-- Psychiatric diagnoses directed against the transgender population often either focus solely on trans female/feminine individuals, or are written in such a way that trans female/feminine people are more easily and frequently pathologized than their trans male/masculine counterparts.

-- The majority of violence committed against gender-variant individuals targets individuals on the trans female/feminine spectrum.

-- In the media, jokes and demeaning depictions of gender-variant people primarily focus on trans female/feminine spectrum people. Often in these cases, it is their desire to be female and/or feminine that is especially ridiculed. While trans male/masculine individuals are often subjects of derision, their desire to be male and/or masculine is generally not ridiculed - to do so would bring the supposed supremacy of maleness/masculinity into question.

Perhaps the most visible example of trans-misogyny is the way in which trans women and others on the trans female/feminine spectrum are routinely sexualized in the media, within psychological, social science and feminist discourses, and in society at large. For example, the media not only regularly depict trans women's bodies and experiences in a titillating and lurid fashion, but they also sexualize trans women's motives for transitioning - e.g., by portraying them as either sex workers, sexual deceivers who prey on unsuspecting heterosexual men, or as male "perverts" who transition to female in order to fulfill some kind of bizarre sexual fantasy. While trans men may face a certain degree of media objectification, their motives for transitioning are not typically sexualized in the same manner. If anything, those who project ulterior motives onto trans men generally presume that they transition in order to obtain male privilege rather than for sexual reasons. Thus, the presumption that trans women (but not trans men) are sexually motivated in their transitions appears to reflect the cultural assumption that a woman's power and worth stems primarily from her ability to be sexualized by others.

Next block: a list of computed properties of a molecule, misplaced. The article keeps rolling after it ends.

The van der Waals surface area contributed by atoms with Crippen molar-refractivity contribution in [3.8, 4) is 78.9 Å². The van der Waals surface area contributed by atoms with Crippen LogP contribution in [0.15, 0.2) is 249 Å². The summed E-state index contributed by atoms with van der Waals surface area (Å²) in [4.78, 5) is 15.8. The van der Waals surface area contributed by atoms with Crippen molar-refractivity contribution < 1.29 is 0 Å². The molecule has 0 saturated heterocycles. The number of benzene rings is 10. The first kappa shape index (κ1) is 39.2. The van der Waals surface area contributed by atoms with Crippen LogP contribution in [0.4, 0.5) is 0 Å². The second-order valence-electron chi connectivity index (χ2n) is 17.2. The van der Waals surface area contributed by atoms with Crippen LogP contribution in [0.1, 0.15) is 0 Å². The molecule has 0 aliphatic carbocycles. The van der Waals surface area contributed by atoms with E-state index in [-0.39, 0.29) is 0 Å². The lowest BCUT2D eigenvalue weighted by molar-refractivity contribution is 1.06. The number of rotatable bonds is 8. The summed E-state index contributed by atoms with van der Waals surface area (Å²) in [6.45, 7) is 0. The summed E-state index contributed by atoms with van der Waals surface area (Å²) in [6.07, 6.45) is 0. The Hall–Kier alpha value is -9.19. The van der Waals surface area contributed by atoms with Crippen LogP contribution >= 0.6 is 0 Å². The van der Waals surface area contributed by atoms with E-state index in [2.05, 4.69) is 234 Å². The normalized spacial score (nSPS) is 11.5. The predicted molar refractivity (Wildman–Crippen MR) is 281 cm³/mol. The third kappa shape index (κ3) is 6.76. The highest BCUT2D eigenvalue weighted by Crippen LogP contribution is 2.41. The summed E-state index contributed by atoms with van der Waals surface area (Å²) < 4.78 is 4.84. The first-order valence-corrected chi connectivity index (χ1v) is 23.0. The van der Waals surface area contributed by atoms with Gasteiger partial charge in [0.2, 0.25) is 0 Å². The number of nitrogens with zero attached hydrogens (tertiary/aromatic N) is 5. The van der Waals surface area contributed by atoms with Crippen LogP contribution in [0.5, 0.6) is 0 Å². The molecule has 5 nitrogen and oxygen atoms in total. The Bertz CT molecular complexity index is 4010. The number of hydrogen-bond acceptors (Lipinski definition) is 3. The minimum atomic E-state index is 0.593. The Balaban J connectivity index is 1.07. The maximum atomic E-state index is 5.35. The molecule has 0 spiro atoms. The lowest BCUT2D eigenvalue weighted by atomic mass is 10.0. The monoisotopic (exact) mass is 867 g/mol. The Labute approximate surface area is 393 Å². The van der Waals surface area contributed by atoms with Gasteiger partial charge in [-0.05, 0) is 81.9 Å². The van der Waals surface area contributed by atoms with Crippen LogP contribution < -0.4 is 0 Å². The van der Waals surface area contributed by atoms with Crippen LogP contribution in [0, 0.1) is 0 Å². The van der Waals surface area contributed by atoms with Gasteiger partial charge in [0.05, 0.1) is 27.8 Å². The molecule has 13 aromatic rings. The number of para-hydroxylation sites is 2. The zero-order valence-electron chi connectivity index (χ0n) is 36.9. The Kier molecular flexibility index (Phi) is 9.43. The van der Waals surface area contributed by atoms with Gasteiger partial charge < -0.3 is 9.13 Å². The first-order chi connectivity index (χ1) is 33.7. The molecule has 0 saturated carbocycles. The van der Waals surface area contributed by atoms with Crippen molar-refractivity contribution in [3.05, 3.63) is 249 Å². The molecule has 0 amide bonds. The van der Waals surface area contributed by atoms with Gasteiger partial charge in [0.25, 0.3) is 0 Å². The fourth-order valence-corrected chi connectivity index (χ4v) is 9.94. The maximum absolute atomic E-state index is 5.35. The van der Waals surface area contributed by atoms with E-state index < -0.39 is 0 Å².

for more about trans-misogyny, see Serano, J. (2007) Whipping girl: A transsexual woman on sexism and the scapegoating of femininity. Emeryville, CA: Seal Press.

[note: If you appreciate this essay and want to see more like it, please check out my Patreon page]

1 comment:

  1. I'm kind of new to part-time transitioning,
    but I am meeting other trans women and I would
    guess I have had contact with about 40 or 50
    women, I don't personally know a single
    women currently in a sex industry (I know one
    women who was at one time). What is so striking about that is I am unemployed and struggling
    financially, and really so is every one else I know (except a few people who are able to transition at work) but even I think of trans women as being employed in the sex industry,
    despite my own objection to making a living that
    way and the obvious fact that the people I know really need money and they have all refused to
    make money that way - regardless of how tough
    their personnel circumstances are - it's sort of
    like -I think the anology of Catholic priests and boys - honestly most priests find such things disgusting, but the sexualization of
    Catholic priests is a very powerful image,
    even if it is grotesque and really wrong as
    a stereotype.

    PS - I read your book about a week ago and really enjoyed it.